Who watches the watchdog?



The degree to which Daniel Therrien will faithfully execute the duties of his office as Canada’s incoming privacy commissioner rests entirely on his appreciation of the meaning of one word.

Call it independence or objectivity or dispassion, but the mandate and mission of this parliamentary watchdog are both clear and specific. 

They go like this, straight from the official record: “The mandate of the Office of the Privacy Commissioner of Canada (OPC) is overseeing compliance with both the Privacy Act, which covers the personal information-handling practices of federal government departments and agencies, and the Personal Information Protection and Electronics Documents Act (PIPEDA), Canada’s private sector privacy law. The mission. . .is to protect and promote the privacy rights of individuals.” 

In this, “the Commissioner works independently from any other part of the government to investigate complaints from individuals with respect to the federal public sector and Sutherland private sector.” 

So, then, what are Canadians to make of Prime Minister Stephen Harper’s choice to succeed Interim Commissioner Chantal Bernier? By all appearances, the two could not possess more divergent pedigrees. 

Like her predecessor, Jennifer Stoddart, Ms. Bernier comes from the traditional, bible-thumping school of public watchdoggery, preaching the gospel of accountability in all things government-related, come what may. 

In contrast, Mr. Therrien’s resume reads like that of a consummate insider, a man who appears to be more comfortable with going along to get along. His official bio, posted to the Prime Minister of Canada’s website, is unapologetic, even cheerful:

“In his current role, among other notable achievements, Mr. Therrien co-led the negotiating team responsible for the adoption of privacy principles governing the sharing of information between Canada and the U.S. under the Beyond the Border Accord, an umbrella agreement to enhance trade and security which includes 33 specific arrangements. These principles provide for the implementation, harmonization and augmentation of safeguards found in Canadian and U.S. Privacy legislation.”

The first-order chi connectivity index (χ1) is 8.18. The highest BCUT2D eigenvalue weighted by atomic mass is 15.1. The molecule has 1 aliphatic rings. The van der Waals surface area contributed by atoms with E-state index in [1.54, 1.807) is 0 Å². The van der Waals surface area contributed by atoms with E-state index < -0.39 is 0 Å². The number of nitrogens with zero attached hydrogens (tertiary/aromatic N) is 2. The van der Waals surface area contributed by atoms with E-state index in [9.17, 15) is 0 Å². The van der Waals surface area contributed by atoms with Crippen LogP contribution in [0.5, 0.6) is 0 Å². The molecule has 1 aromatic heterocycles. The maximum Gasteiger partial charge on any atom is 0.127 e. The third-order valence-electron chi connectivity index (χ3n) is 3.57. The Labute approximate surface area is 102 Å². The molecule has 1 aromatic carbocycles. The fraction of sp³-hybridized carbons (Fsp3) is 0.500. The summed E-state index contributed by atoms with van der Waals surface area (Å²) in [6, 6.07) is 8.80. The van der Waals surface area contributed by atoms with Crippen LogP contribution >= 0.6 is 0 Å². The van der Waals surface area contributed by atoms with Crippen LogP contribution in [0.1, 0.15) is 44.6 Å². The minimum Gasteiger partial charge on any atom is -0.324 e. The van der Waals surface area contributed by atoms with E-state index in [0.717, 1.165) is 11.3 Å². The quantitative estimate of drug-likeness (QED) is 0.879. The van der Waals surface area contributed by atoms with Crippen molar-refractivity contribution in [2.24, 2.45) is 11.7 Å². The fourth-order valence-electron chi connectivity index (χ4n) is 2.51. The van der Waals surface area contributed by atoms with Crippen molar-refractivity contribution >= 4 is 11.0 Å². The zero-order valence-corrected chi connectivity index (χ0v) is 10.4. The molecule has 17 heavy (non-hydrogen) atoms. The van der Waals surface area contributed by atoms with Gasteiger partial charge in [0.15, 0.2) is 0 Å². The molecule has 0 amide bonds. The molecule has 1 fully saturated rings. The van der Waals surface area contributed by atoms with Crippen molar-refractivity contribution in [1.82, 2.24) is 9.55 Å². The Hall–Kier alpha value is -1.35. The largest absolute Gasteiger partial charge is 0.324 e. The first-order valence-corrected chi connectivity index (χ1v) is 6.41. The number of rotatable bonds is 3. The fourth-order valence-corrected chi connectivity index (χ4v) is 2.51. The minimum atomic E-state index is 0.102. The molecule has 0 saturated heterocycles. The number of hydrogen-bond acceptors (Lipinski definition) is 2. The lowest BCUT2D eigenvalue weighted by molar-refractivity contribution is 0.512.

To his supporters (among them, somewhat incongruously, is Liberal Leader Justin Trudeau), Mr. Therrien is the model of perspicacity, experience and knowledge – exactly what the office he will soon fill needs. To his detractors, he’s a catastrophe waiting to happen.

In a letter to Mr. Harper, NDP Leader Thomas Mulcair asserted, among other things, that Mr. Therrien “has nether the neutrality nor the necessary detachment to hold this position.” 

Michael Geist, an electronic security consultant, also expressed concerns. “Surely, the government is sending a bit of a signal that in an environment when there were other privacy commissioners and people with deep backgrounds on the privacy side, that they’ve chosen to focus on someone whose most recent emphasis has been on safety and security,” he told the Toronto Star last week. 

In a different time, none of this would have captured the public’s imagination quite so compellingly. After all, the privacy office, itself, wields more moral than legal persuasion over the affairs of public servants. It reports to Parliament, which is, for the moment, numerically weighted in favour of the sitting government. 

Still, the digital age – the age of whistle-blowers like Edward Snowdon and Julian Assange – has produced its very own brand of fear and loathing, where big brothers lurk around every street corner just under the closed circuit TV monitors that record you picking your nose as you jaywalk to work. 

Now, along with all the other bad news to digest, comes a front-page report in the New York Times this week that alleges the National Security Agency in the United States is “harvesting huge numbers of images of people from communications that it intercepts through its global surveillance operations for use in sophisticated facial recognition programs, according to top-secret documents.”

In this environment, Mr. Therrien’s nomination deserves the scrutiny it’s getting.

He may well be the dutiful, responsible, careful thinker his backers describe. He may be better-equipped to exercise his duties than any parliamentary watchdog, before or since. He may be a mandarin who manages to cross over from public servant to ombudsman, seamlessly. 

But will he be independent, the essence of his task? 

Time – that commodity this democracy is running down every day – will tell.


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